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The individual experiences of the four comes out in the form of a slave undergoing through a lot of misery, with his wife, in an attempt to gain freedom from a bullish owner; a widow of the war who works hard to battle her acquired life of poverty and despair; a spiritual man who juggles both spiritual and worldly troubles; and an ex-confederate soldier, young of age, seeking to acquire a new, spiritual life. “Through their ordeals, they have a common strength; family..,” (Ash 24).
Through the lives of the four southerners, Ash portrays the significance of family in such tough situations. For instance, Hughes, who was a slave, impressed at the salt works and was accorded an opportunity to conduct business during the war. The joy of this was, however, cut short by the abrupt end of the war (Ash 28). He and his wife were to rely on each other to come through the misery that followed the end of the civil war, as their owner turned violent, “…and refused to acknowledge the emancipation order,” (Ash 28). Only 18 years of age when the war came to an end. However, he had experienced all the dangers and excitement, having served as a confederate soldier in the war. He now only seeks to start a new life. However, he did not seek riches, nor adventure, “…what he thirsted for now was spiritual fulfillment” (Ash47). This he pursued through the help of his aunt and
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The modern cities especially have held a significant effect, which has evolved the social and cultural histories over time. The book Dirt: Filth and Decay in a New World Arcadia, by Pamela Woods contributes to the literary shelf of the same topic. Wood’s book focuses on the evolving history of dirt.
The book makes a compelling and obvious exploration of this theme. First, Campbell provides a chronological narrative of the development and escalation of slavery from the colonial period in Texas up to the Civil War outbreak. In the first three chapters of the book, he discusses how the American settlers viewed slavery as a “practical necessity” (p.33) despite the opposition of the Mexican authorities.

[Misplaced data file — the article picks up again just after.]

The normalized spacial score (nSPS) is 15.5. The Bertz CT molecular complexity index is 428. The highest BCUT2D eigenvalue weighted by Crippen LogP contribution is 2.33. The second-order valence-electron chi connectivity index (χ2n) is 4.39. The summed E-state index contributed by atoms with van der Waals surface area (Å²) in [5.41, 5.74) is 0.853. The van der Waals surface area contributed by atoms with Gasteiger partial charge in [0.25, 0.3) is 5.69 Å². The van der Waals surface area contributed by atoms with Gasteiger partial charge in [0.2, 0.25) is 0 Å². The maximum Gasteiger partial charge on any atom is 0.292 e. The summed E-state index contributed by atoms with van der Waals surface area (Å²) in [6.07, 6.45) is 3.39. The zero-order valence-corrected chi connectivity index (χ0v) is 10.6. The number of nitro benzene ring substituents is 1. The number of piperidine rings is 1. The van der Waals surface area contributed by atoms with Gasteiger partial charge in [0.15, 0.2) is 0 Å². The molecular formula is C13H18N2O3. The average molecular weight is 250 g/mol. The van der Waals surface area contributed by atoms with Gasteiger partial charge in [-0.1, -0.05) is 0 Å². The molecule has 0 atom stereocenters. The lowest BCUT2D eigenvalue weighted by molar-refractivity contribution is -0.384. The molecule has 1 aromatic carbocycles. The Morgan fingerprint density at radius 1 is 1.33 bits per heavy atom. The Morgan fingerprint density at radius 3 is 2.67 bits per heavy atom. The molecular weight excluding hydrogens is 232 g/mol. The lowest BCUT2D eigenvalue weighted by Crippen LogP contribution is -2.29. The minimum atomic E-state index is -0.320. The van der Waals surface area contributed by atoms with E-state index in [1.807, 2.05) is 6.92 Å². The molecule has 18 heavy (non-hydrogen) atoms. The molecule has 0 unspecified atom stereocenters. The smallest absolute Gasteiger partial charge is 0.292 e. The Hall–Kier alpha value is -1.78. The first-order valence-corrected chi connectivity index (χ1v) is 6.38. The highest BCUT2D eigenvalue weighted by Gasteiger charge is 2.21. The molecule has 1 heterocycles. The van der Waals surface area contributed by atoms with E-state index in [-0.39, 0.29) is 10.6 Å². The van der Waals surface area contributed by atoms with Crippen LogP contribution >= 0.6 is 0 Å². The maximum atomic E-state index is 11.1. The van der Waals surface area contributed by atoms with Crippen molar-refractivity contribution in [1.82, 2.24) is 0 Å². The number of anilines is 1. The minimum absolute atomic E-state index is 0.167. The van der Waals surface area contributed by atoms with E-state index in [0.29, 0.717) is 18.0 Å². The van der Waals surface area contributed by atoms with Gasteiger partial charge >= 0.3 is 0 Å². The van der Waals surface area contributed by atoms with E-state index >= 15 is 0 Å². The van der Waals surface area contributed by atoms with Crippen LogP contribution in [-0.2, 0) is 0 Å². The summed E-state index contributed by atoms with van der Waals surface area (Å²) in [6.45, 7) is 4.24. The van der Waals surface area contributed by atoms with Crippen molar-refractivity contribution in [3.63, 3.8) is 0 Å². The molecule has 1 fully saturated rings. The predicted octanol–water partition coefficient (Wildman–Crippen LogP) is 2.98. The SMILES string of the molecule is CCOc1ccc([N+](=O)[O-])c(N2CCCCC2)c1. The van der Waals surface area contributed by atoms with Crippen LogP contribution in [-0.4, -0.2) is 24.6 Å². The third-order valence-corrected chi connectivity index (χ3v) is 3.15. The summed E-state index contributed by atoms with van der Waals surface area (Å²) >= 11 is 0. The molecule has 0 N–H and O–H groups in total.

This book falls into the category of “self- help” literature, since the subtitle addresses the reader directly and suggests that the book will tell the reader how to identify ineffective communication and effective communication. The topic specifically deals with body language and the scope of the book illustrates how nonverbal communication impacts relationships both professionally and personally.
The struggle to survive and fight against the adverse circumstances in visible throughout the story and the passion of survival can be observed in the characters. The lives of four characters are on the play, so one can observe a determination of a slave for freedom, battling against despair and poverty a confederate officer‘s widow with her seven children, a religious man struggling with spiritual and worldly troubles.
In this book it is revealed how employees, businesses, companies, customers and partners can make use of the social technologies to be heard, produce and market their products and services better (Libert 40). The core purpose why the author writes this book is to show how effective if business managers and team leaders utilize and make use of the developed new social technologies as well as social interactions.
History is always relative in nature and the powerful always enjoy the benefits of the history. The Marxist view of history is in certain cases found true and it finds that the history is made by those who enjoy power. Viewed from this
The problem is not caused by a single factor, but a multitude of factors causes this problem to occur. Economical crisis in different states has lead to the increasingly alarming rate of poverty through out the world. This problem is not only suffered by the developing
ld, John Robertson, and Samuel Agnew, all of whom he refers to as, “four ordinary people in an extraordinary time, and who lived through the pivotal moment of Southern history” (Ash, p. Xiii). He uses these four characters to illustrate the larger economic, political and
In his 240 paged new book The Universe Within: Discovering the Common History of Rocks, Planets, and People, Shubin takes even a wider approach to examine why human beings look as they do. He links the evolution of the body of human being with cosmos evolution.